February is National Children’s Dental Health Month, a campaign sponsored by the American Dental Association (ADA) to raise awareness about the importance of oral health.
According to the ADA, baby teeth are just as important as permanent teeth because they help children chew and speak as well as hold space in the jaw for the permanent teeth that are developing under the gums. Here are six ways both kids and adults can keep their pearly whites healthy and reduce the risk of developing gum disease:
1. Brush Twice a Day - Tooth decay is the most common chronic childhood disease, even more prevalent than asthma. Brush your teeth twice a day with fluoride toothpaste and make sure your kids are brushing as well.
2. Floss Daily - The majority of dentists agree that flossing is even more important than brushing since it reaches food and plaque that gets trapped between the teeth, helps polishes tooth surfaces, and helps controls bad breath. Waxed, unwaxed, flavored, or on a stick, finding the type of dental floss that’s easiest to manipulate in your mouth will help flossing become a regular habit.
3. Keep Tooth Decay at Bay - Kids typically don’t lose their last baby tooth until around age twelve, and ignoring signs of decay in baby teeth, since you know they’re coming out anyway, can lead to painful dental infections, orthodontic problems, difficulty eating and increase the chances of decay in permanent teeth. Ask your dentist about applying sealants to help shield teeth from cavities caused by bacteria and plaque.
4. Get Enough Fluoride - The fluoride in toothpaste and the majority of tap water should be sufficient to keep the tooth’s enamel strong, however, The ADA cautions against drinking too much bottled water since many brands don’t contain the same amount of fluoride found in tap water. Too little fluoride causes teeth to be more susceptible to cavities. If you’re unsure, ask your dentist about brush on fluoride treatments during a routine visit to helps strengthen the enamel.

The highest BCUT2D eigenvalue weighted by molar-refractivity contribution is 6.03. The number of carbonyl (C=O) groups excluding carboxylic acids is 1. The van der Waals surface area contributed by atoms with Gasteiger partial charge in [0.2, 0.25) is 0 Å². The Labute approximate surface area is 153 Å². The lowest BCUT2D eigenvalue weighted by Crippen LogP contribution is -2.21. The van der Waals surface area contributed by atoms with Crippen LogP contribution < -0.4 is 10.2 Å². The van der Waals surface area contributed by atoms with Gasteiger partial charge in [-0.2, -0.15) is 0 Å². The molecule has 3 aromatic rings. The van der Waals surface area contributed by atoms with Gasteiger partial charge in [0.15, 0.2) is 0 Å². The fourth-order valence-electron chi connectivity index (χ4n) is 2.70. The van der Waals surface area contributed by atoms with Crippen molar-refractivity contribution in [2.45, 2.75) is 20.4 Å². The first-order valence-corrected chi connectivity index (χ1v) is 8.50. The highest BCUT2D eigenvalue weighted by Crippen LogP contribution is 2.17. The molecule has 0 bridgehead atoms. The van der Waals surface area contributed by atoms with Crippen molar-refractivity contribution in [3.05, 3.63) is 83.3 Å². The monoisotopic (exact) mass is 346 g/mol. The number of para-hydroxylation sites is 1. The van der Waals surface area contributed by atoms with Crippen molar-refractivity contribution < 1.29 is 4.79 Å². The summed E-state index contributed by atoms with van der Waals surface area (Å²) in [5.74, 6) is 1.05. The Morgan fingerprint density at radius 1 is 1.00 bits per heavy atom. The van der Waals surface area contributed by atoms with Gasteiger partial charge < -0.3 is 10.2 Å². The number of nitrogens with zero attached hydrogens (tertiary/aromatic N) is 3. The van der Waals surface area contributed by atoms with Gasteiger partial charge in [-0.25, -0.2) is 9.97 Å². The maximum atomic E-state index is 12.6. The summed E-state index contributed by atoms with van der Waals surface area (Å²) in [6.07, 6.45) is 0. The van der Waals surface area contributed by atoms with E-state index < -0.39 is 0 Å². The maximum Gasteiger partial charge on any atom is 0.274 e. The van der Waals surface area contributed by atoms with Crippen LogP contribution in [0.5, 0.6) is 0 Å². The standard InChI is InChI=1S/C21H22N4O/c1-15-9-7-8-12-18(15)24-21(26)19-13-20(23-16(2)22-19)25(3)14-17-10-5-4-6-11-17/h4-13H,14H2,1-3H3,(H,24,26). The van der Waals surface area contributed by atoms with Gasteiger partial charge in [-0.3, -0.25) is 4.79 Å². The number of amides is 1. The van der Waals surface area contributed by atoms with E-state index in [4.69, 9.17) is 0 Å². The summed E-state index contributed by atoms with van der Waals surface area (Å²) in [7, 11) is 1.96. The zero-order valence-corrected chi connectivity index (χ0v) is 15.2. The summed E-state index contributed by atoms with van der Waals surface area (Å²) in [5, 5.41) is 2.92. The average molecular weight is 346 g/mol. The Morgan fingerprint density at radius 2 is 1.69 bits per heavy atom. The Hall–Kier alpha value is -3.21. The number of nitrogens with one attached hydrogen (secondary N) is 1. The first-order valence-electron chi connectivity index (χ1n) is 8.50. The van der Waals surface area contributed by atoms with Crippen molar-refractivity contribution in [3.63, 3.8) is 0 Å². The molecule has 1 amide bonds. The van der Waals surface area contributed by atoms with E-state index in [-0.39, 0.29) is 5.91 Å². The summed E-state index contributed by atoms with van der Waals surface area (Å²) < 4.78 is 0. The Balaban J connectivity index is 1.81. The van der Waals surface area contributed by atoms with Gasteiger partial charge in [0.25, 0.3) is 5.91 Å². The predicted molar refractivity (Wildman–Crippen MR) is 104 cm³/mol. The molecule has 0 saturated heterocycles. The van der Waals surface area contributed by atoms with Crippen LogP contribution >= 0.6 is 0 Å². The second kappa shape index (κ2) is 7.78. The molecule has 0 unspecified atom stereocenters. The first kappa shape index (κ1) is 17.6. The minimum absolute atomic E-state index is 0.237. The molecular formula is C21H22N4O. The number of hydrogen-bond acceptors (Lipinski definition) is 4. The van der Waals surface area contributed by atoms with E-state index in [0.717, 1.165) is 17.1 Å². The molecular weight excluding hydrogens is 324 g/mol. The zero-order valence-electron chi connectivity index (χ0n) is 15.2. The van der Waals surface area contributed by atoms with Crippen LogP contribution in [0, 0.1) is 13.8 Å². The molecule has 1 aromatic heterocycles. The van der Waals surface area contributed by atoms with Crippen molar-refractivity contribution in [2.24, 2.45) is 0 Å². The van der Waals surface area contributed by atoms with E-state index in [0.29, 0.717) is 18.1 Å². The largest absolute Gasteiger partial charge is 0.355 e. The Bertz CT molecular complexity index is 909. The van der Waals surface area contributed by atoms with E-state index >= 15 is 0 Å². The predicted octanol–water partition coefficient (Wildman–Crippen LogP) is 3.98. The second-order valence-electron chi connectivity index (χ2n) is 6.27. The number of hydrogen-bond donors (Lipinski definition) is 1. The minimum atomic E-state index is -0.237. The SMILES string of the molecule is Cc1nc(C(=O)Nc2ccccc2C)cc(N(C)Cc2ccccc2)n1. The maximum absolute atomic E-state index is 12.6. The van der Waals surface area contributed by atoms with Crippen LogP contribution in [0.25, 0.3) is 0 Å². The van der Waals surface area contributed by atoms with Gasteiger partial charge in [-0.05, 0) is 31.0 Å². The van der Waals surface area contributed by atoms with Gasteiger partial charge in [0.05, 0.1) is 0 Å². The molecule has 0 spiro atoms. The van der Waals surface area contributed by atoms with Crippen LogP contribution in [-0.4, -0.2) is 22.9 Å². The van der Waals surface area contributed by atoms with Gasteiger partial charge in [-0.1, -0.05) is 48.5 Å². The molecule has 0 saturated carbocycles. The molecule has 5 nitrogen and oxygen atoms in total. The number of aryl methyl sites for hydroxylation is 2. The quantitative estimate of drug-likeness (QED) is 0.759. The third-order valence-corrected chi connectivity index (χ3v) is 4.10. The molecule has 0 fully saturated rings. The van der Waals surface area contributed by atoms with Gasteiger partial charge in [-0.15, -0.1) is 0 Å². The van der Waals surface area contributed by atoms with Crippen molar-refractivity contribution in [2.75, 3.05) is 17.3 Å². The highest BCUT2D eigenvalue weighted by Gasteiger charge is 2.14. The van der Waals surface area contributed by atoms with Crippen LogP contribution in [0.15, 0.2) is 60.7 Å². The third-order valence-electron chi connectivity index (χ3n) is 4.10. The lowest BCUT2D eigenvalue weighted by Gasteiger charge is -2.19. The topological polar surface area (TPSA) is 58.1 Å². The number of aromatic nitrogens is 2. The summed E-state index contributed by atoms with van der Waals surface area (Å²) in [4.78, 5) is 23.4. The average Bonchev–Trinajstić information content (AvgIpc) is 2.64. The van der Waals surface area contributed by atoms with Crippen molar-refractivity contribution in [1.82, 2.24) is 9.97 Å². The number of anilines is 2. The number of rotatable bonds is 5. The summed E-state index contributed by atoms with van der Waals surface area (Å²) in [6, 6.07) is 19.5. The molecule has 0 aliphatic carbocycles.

5. Eat Less Sugar – Aim to eat a variety of nutritious foods and drink more water. Limit sugary snacks and beverages that produce oral acids like soda, cookies, cake and chips. When you do eat sweets, try to consume them with meals since saliva production increases while eating and can help rinse food particles from the mouth.
6. See Your Dentist Twice a Year - Schedule regular dental visits just like regular preventative doctor visits. The ADA recommends that kids start seeing a dentist around their first birthday for a preventative check up.
Recent studies have shown a correlation between dental disease and heart disease, and patients with periodontal disease can have twice the risk of developing a heart attack or stroke. Maintaining healthy gums will decrease the risk of heart attacks and other cardiovascular diseases. To check symptoms of gum disease or tooth decay and review treatment options, download the free iTriage app or visit www.iTriageHealth.com.